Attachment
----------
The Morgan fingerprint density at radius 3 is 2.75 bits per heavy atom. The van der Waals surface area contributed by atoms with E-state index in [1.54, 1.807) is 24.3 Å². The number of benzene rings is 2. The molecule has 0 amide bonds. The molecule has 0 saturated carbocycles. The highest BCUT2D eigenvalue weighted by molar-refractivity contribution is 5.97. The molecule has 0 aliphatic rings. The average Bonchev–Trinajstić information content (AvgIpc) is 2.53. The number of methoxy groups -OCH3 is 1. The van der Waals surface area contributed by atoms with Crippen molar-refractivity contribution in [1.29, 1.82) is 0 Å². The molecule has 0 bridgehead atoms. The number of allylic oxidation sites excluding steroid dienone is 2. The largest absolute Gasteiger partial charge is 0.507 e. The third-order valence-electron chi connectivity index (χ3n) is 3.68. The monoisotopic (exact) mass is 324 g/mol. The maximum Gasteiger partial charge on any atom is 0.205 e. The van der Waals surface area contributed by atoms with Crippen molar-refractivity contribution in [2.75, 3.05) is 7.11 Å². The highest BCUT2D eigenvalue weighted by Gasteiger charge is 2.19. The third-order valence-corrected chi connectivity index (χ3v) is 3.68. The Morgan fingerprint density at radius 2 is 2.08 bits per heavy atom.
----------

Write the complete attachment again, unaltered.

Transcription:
The Morgan fingerprint density at radius 3 is 2.75 bits per heavy atom. The van der Waals surface area contributed by atoms with E-state index in [1.54, 1.807) is 24.3 Å². The number of benzene rings is 2. The molecule has 0 amide bonds. The molecule has 0 saturated carbocycles. The highest BCUT2D eigenvalue weighted by molar-refractivity contribution is 5.97. The molecule has 0 aliphatic rings. The average Bonchev–Trinajstić information content (AvgIpc) is 2.53. The number of methoxy groups -OCH3 is 1. The van der Waals surface area contributed by atoms with Crippen molar-refractivity contribution in [1.29, 1.82) is 0 Å². The molecule has 0 bridgehead atoms. The number of allylic oxidation sites excluding steroid dienone is 2. The largest absolute Gasteiger partial charge is 0.507 e. The third-order valence-electron chi connectivity index (χ3n) is 3.68. The monoisotopic (exact) mass is 324 g/mol. The maximum Gasteiger partial charge on any atom is 0.205 e. The van der Waals surface area contributed by atoms with Crippen molar-refractivity contribution in [2.75, 3.05) is 7.11 Å². The highest BCUT2D eigenvalue weighted by Gasteiger charge is 2.19. The third-order valence-corrected chi connectivity index (χ3v) is 3.68. The Morgan fingerprint density at radius 2 is 2.08 bits per heavy atom.